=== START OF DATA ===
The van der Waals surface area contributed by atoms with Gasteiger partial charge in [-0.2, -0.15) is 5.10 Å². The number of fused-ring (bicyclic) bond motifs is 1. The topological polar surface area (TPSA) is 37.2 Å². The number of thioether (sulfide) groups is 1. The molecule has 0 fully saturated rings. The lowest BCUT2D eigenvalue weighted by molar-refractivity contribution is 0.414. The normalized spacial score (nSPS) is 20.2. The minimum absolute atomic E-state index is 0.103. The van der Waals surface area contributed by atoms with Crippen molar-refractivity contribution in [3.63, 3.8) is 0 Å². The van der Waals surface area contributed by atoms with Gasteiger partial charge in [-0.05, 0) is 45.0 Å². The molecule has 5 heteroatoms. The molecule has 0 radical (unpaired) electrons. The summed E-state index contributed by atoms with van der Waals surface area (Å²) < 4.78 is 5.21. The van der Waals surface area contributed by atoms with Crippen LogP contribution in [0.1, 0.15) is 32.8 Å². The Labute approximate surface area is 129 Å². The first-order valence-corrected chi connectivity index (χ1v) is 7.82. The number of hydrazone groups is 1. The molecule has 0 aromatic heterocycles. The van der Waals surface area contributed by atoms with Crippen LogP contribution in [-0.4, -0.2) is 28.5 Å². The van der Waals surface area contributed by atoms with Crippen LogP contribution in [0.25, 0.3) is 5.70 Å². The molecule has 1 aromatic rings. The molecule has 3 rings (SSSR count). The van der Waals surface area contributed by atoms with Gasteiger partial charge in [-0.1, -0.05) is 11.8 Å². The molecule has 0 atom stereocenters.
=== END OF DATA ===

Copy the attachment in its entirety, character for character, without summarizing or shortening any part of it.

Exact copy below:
The van der Waals surface area contributed by atoms with Gasteiger partial charge in [-0.2, -0.15) is 5.10 Å². The number of fused-ring (bicyclic) bond motifs is 1. The topological polar surface area (TPSA) is 37.2 Å². The number of thioether (sulfide) groups is 1. The molecule has 0 fully saturated rings. The lowest BCUT2D eigenvalue weighted by molar-refractivity contribution is 0.414. The normalized spacial score (nSPS) is 20.2. The minimum absolute atomic E-state index is 0.103. The van der Waals surface area contributed by atoms with Crippen molar-refractivity contribution in [3.63, 3.8) is 0 Å². The van der Waals surface area contributed by atoms with Gasteiger partial charge in [-0.05, 0) is 45.0 Å². The molecule has 5 heteroatoms. The molecule has 0 radical (unpaired) electrons. The summed E-state index contributed by atoms with van der Waals surface area (Å²) < 4.78 is 5.21. The van der Waals surface area contributed by atoms with Crippen LogP contribution in [0.1, 0.15) is 32.8 Å². The Labute approximate surface area is 129 Å². The first-order valence-corrected chi connectivity index (χ1v) is 7.82. The number of hydrazone groups is 1. The molecule has 0 aromatic heterocycles. The van der Waals surface area contributed by atoms with Crippen LogP contribution in [-0.4, -0.2) is 28.5 Å². The van der Waals surface area contributed by atoms with Crippen LogP contribution in [0.25, 0.3) is 5.70 Å². The molecule has 1 aromatic rings. The molecule has 3 rings (SSSR count). The van der Waals surface area contributed by atoms with Gasteiger partial charge in [-0.1, -0.05) is 11.8 Å². The molecule has 0 atom stereocenters.